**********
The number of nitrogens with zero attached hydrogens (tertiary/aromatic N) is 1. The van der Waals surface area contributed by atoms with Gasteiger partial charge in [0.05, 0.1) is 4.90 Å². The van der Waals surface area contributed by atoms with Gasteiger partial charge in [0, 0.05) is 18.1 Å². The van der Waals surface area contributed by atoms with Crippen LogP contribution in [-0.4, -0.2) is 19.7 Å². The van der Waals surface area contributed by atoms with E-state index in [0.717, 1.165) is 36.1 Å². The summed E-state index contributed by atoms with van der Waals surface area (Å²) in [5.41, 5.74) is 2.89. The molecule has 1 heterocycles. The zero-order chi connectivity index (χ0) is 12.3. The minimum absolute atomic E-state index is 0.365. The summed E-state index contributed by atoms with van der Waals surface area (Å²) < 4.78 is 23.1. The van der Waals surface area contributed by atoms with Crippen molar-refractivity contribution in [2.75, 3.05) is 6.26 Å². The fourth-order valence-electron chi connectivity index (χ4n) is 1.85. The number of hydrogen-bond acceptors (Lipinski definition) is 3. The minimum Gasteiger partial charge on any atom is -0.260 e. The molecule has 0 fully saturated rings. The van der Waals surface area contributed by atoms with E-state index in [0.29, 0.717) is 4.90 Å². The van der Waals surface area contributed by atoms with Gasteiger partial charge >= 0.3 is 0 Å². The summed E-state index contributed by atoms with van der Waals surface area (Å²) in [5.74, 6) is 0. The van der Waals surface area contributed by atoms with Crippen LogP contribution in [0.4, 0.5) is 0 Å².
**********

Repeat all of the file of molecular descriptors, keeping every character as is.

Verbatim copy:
The number of nitrogens with zero attached hydrogens (tertiary/aromatic N) is 1. The van der Waals surface area contributed by atoms with Gasteiger partial charge in [0.05, 0.1) is 4.90 Å². The van der Waals surface area contributed by atoms with Gasteiger partial charge in [0, 0.05) is 18.1 Å². The van der Waals surface area contributed by atoms with Crippen LogP contribution in [-0.4, -0.2) is 19.7 Å². The van der Waals surface area contributed by atoms with E-state index in [0.717, 1.165) is 36.1 Å². The summed E-state index contributed by atoms with van der Waals surface area (Å²) in [5.41, 5.74) is 2.89. The molecule has 1 heterocycles. The zero-order chi connectivity index (χ0) is 12.3. The minimum absolute atomic E-state index is 0.365. The summed E-state index contributed by atoms with van der Waals surface area (Å²) < 4.78 is 23.1. The van der Waals surface area contributed by atoms with Crippen molar-refractivity contribution in [2.75, 3.05) is 6.26 Å². The fourth-order valence-electron chi connectivity index (χ4n) is 1.85. The number of hydrogen-bond acceptors (Lipinski definition) is 3. The minimum Gasteiger partial charge on any atom is -0.260 e. The molecule has 0 fully saturated rings. The van der Waals surface area contributed by atoms with E-state index in [0.29, 0.717) is 4.90 Å². The van der Waals surface area contributed by atoms with Gasteiger partial charge >= 0.3 is 0 Å². The summed E-state index contributed by atoms with van der Waals surface area (Å²) in [5.74, 6) is 0. The van der Waals surface area contributed by atoms with Crippen LogP contribution in [0.4, 0.5) is 0 Å².